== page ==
Navigation Links
New clues to the dark side of a key anti-tumor guardian

Although researchers over recent years have established a foothold in understanding how p53 protects against cancer, the mechanisms by which it might contribute to aging and lifespan are not well studied. In work reported this week, researchers studying p53 function in fruit flies show new evidence that despite the protective role of p53 as a guardian against tumor formation, normal levels of p53 activity--at least in some cell types--may indeed contribute to aging and decreased lifespan.

The p53 protein is known to be a critical player in our body's natural defense against cancer--it is absent in many types of tumor cells--but it also represents an intriguing paradox when it comes to the broader roles this protein plays in our well being. Past work has shown that in animal models, hyperactivation of the p53 protein is beneficial in terms of bestowing extra protection against tumor formation, but at the same time it has a significant negative effect: a shortening of lifespan, accompanied by hallmarks of accelerated aging, including osteoporosis, decreased stress resistance, and organ atrophy.

The work is reported by Stephen Helfand and colleagues at Brown Universtiy, University of Connecticut Health Center, and University of Texas Southwest Medical Center.

The researchers investigated the role of p53 in aging by observing the effects of disrupting this protein in the neurons of adult fruit flies. They found that expression of a so-called "dominant-negative" version of p53--that is, a disfunctional version of the protein that inhibits the activity of normal p53--extended flies' life span and increased their ability to withstand gene-damaging stress. The authors found that this disruption of p53 did not further increase the lifespan of flies on a calorie-restricted diet, suggesting that decreased p53 activity and calorie restriction may influence lifespan through a common molecular mechanism.

Because neurons are less prone to tumor for mation than other cell types, and because disruption of p53 activity in neurons was sufficient to extend lifespan in the fruit fly, the new findings suggest that by attending to p53 activity in different cell types, it may be possible to take therapeutic advantage of p53's tumor-preventing activity while avoiding its unwanted negative effects on lifespan.


'"/>

Source:Cell Press


Related biology news :

1. Insight into DNAs weakest links may yield clues to cancer biology
2. High-powered gene profiles provide clues to genes involved in common form of lung cancer
3. Genetic links could unlock clues to leading cause of blindness
4. ORNL, UC Berkeley unravel real-world clues to Earths mysteries
5. Elderly mice yield clues to the process of growing old
6. Engineered skin offers clues to melanoma development
7. Scientists uncover new clues about brain function in human behavior
8. On a wing and a prayer - Alaska researchers seek clues to bird flu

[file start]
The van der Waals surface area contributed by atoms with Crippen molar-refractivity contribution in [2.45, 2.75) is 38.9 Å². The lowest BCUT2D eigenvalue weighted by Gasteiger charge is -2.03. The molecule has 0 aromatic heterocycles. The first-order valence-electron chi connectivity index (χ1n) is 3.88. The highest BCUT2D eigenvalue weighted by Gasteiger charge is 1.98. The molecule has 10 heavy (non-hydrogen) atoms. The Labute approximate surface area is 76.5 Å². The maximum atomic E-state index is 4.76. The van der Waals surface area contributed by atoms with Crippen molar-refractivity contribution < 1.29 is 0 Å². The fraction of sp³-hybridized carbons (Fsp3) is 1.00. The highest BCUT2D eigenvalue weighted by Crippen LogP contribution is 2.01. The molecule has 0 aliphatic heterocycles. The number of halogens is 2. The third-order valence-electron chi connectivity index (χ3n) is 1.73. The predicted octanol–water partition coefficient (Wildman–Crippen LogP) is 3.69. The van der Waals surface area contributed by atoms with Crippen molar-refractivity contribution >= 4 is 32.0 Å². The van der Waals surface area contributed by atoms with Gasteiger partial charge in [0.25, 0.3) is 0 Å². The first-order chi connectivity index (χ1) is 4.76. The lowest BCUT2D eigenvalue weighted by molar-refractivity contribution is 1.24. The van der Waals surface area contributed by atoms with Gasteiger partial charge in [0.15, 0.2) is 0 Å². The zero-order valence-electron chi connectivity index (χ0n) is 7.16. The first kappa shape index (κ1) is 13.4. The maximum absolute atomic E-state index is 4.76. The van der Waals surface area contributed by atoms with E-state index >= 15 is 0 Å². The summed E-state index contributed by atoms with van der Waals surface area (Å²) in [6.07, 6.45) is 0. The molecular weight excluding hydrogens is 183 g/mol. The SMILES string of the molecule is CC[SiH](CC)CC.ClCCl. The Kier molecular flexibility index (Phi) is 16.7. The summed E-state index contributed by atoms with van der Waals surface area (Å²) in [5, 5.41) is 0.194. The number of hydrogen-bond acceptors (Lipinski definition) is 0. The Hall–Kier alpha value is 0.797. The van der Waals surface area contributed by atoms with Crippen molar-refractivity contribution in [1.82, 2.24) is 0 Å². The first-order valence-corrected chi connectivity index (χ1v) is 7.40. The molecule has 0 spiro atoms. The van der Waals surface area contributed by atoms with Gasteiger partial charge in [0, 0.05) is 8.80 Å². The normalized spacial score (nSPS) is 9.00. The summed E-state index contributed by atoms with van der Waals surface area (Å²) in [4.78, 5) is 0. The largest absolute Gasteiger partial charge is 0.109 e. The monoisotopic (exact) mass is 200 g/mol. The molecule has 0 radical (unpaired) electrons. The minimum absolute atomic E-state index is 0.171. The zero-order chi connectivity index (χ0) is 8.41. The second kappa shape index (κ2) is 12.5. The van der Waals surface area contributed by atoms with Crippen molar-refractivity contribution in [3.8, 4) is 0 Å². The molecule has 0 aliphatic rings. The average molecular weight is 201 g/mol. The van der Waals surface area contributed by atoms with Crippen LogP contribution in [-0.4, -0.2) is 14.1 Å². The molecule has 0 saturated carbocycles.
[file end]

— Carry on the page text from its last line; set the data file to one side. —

9. Infection alarm yields clues to immune system behavior
10. Pair of studies offer new clues to combat antibiotic resistance
11. Ancient DNA provides clues to the evolution of social behavior
Post Your Comments:
*Name:
*Comment:
*Email:


(Date:3/30/2017)... , March 30, 2017  On April 6-7, ... Hack the Genome hackathon at Microsoft,s headquarters ... two-day competition will focus on developing health and wellness ... Hack the Genome is the first ... tremendous. The world,s largest companies in the genomics, tech ...
(Date:3/29/2017)... March 29, 2017  higi, the health IT company ... North America , today announced a Series ... acquisition of EveryMove. The new investment and acquisition accelerates ... tools to transform population health activities through the collection ... higi collects and secures data today on ...
(Date:3/24/2017)... 2017 The Controller General of Immigration from Maldives ... Algeen have received the prestigious international IAIR Award for the most ... Reading ... Maldives ... Abdulla Algeen (small picture on the right) have received the IAIR award ...
Breaking Biology News(10 mins):
(Date:10/11/2017)... Austin, TX (PRWEB) , ... October 11, 2017 ... ... in August compared the implantation and pregnancy rates in frozen and fresh ... the contribution of progesterone and maternal age to IVF success. , After comparing ...
(Date:10/10/2017)... ... , ... San Diego-based team building and cooking events company, Lajollacooks4u, has unveiled ... bold new look is part of a transformation to increase awareness, appeal to new ... , It will also expand its service offering from its signature gourmet cooking classes ...
(Date:10/10/2017)... Philadelphia, PA (PRWEB) , ... October 10, 2017 ... ... University City Science Center’s FirstHand program has won a US2020 STEM Mentoring Award. ... accept the award for Excellence in Volunteer Experience from US2020. , US2020’s mission ...
(Date:10/10/2017)... International research firm Parks Associates announced today that ... TMA 2017 Annual Meeting , October 11 in Scottsdale, ... security market and how smart safety and security products impact the competitive ... Parks Associates: Smart Home Devices: Main ... "The residential security market has experienced continued ...
Breaking Biology Technology: